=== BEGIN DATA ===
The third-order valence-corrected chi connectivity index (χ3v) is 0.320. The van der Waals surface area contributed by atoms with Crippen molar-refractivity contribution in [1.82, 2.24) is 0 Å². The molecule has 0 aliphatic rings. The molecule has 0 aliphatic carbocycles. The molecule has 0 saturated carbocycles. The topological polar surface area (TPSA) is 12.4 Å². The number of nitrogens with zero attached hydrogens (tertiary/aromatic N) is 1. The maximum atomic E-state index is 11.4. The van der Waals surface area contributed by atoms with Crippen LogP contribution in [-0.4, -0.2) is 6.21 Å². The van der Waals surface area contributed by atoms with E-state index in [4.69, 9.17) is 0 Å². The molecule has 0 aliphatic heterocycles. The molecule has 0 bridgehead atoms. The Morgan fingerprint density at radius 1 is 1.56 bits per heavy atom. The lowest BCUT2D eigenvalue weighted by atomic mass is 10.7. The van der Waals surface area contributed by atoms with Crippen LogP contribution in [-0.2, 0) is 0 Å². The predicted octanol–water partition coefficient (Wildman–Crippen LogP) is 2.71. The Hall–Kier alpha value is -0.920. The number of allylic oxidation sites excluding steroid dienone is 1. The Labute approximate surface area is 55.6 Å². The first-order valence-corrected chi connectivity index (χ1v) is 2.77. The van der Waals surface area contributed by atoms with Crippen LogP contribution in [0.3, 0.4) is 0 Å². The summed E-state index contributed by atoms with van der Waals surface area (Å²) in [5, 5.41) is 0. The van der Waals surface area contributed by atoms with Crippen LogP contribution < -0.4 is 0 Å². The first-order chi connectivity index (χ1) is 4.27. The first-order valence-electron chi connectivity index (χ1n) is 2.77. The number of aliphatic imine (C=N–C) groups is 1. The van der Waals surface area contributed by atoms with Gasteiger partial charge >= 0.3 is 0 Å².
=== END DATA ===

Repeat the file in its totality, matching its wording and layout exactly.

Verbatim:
The third-order valence-corrected chi connectivity index (χ3v) is 0.320. The van der Waals surface area contributed by atoms with Crippen molar-refractivity contribution in [1.82, 2.24) is 0 Å². The molecule has 0 aliphatic rings. The molecule has 0 aliphatic carbocycles. The molecule has 0 saturated carbocycles. The topological polar surface area (TPSA) is 12.4 Å². The number of nitrogens with zero attached hydrogens (tertiary/aromatic N) is 1. The maximum atomic E-state index is 11.4. The van der Waals surface area contributed by atoms with Crippen LogP contribution in [-0.4, -0.2) is 6.21 Å². The van der Waals surface area contributed by atoms with E-state index in [4.69, 9.17) is 0 Å². The molecule has 0 aliphatic heterocycles. The molecule has 0 bridgehead atoms. The Morgan fingerprint density at radius 1 is 1.56 bits per heavy atom. The lowest BCUT2D eigenvalue weighted by atomic mass is 10.7. The van der Waals surface area contributed by atoms with Crippen LogP contribution in [-0.2, 0) is 0 Å². The predicted octanol–water partition coefficient (Wildman–Crippen LogP) is 2.71. The Hall–Kier alpha value is -0.920. The number of allylic oxidation sites excluding steroid dienone is 1. The Labute approximate surface area is 55.6 Å². The first-order valence-corrected chi connectivity index (χ1v) is 2.77. The van der Waals surface area contributed by atoms with Crippen LogP contribution in [0.3, 0.4) is 0 Å². The summed E-state index contributed by atoms with van der Waals surface area (Å²) in [5, 5.41) is 0. The van der Waals surface area contributed by atoms with Crippen LogP contribution < -0.4 is 0 Å². The first-order chi connectivity index (χ1) is 4.27. The first-order valence-electron chi connectivity index (χ1n) is 2.77. The number of aliphatic imine (C=N–C) groups is 1. The van der Waals surface area contributed by atoms with Gasteiger partial charge >= 0.3 is 0 Å².